data on onset of asphaltene precipitation. Va is calculated

from density and molecular weight of asphaltene. For given

a, a and temperature, equation (6) only varies with Vm and

m. Cimino et al. [1, 2] successfully examined the capability

of this model [2, 14] against their own experimental data.

THERMODYNAMIC MODEL BASED ON SCOTTMAGAT POLYMER THEORY

A more comprehensive approach for predicting asphaltene precipitation conditions can be developed by using the

Scott-Magat polymer theory [36], in which a distribution of

asphaltene molecular weight is taken into account, as mentioned earlier. Based on the Scott-Magat polymer theory

[36], the chemical potential change of the maltene relative to

a reference value, and the chemical potential change of the

ith asphaltene fraction relative to a reference value ( i )

are calculated using the following equations [36]:

where xa and xm are the mole fractions of asphaltene and maltene, respectively. wa and wm are the weight fractions of asphaltene and maltene, respectively and a and m represent

the mass densities of asphaltene and maltene, respectively.

Cimino et al. [2, 14] performed some tests to estimate

onset of precipitation of dissolved asphaltene in different

ratios of solvent and precipitant. The results showed that the

precipitated asphaltene does dissolve in appropriate solvent

and the ratio of solvent mass per asphaltene mass and

precipitant mass per asphaltene mass is linear and independent of the asphaltene concentration at onset of asphaltene precipitation conditions [2, 14]. Their experiments

showed poor capability of colloidal model [25] and traditional Flory-Huggins polymer theory [35] based models [21,

22] in reproducing the observed behavior, where the latter

models assume pure asphaltene for the precipitated phase.

Cimino et al. [2, 14] employed a more correct application of

the Flory-Huggins polymer theory [35] to better represent

asphaltene phase behavior. They assumed that not a pure

asphaltene phase but a phase containing concentrated asphaltene and a fraction of solvent nucleates on phase separation.

(6)

1

) + (1- m)2]

M

(7)

Mi

) - Mim + Mi m2] (8)

M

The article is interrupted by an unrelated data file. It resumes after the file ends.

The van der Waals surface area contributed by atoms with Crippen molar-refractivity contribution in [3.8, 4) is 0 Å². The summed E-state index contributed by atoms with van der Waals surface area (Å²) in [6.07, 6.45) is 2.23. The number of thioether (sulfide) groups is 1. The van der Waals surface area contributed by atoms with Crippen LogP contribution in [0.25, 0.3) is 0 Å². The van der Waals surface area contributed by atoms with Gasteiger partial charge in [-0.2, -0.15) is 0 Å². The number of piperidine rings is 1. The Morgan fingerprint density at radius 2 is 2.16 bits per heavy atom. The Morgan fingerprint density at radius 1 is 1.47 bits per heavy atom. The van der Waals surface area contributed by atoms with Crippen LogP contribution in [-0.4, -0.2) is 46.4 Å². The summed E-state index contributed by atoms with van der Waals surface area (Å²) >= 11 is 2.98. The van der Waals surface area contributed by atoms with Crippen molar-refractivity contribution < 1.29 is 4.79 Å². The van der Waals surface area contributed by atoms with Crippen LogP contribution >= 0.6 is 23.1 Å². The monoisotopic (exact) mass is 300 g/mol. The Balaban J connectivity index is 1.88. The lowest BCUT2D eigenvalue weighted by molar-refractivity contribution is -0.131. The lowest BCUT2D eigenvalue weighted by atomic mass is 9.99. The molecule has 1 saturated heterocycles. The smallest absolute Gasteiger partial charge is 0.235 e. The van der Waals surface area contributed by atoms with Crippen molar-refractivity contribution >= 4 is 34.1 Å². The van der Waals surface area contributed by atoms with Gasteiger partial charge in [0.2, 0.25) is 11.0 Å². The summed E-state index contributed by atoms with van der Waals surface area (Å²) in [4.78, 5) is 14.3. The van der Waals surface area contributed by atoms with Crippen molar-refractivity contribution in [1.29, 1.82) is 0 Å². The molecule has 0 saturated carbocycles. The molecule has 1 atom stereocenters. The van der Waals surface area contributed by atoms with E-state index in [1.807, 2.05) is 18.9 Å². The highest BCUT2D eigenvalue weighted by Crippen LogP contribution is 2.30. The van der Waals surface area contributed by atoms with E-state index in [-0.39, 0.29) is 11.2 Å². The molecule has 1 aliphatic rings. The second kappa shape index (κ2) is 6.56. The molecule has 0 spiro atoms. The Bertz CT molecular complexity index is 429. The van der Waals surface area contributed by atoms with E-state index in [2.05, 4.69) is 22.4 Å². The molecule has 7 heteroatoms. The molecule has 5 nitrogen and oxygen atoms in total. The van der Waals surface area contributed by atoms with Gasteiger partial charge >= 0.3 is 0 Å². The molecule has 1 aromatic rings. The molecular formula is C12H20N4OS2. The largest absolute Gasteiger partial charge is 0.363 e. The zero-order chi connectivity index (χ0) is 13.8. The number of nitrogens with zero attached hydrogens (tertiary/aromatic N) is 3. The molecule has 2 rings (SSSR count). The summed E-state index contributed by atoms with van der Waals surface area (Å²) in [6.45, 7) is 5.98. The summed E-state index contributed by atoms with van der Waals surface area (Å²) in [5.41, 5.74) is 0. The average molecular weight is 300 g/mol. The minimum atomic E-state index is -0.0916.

M and Mi represent the average molecular weight of asphaltene and the molecular weight of the ith asphaltene fraction, respectively. is given by equation (3).

To determine the solubility/precipitation conditions based

on the assumption made by Cimino et al. [2, 14], one must

utilize the equilibrium conditions between the two-phases:

m = m'

(9)

relative to a reference value, as mentioned earlier. The prime

represents the asphaltene-rich phase, as pointed out earlier.

Therefore:

lnm+(1- m) (1lnm+(1- m)(1-

1

)+ (1- m)2=

M

1

2

'

)+ (1- m )

(10)

sufficiently high (>>0.5), one may take m =1 and M =, so

that a is a function of alone:

ln[1-a]+a+ a2=0

[14]

(11)

V

ratio m in equation (6) is negligibly small compared to

Va

[15]

polydispersity in asphaltene molecular weight is insignificant

for the phase behavior modeling of dissolved asphaltene in

solvent + precipitant solutions.

[16]

CONCLUSIONS

[18]

from the Scott-Magat polymer theory [36], which assumes

that the precipitated phase consists of an asphaltene fraction

and a non-asphaltene fraction, and the oil phase is free of

asphaltene (due to low concentrations of asphaltene in the oil

phase). It was shown that the new model is similar to a previously reported model (equation 6) based on the FloryHuggins polymer theory [35], which assumes that the precipitated phase consists of asphaltene and non-asphaltene

components. The study showed that taking into account the

polidispersity in aspahtelene molecular weight does not have

important effect on phase behavior modeling of dissolved

asphaltene in different ratios of solvent and precipitant.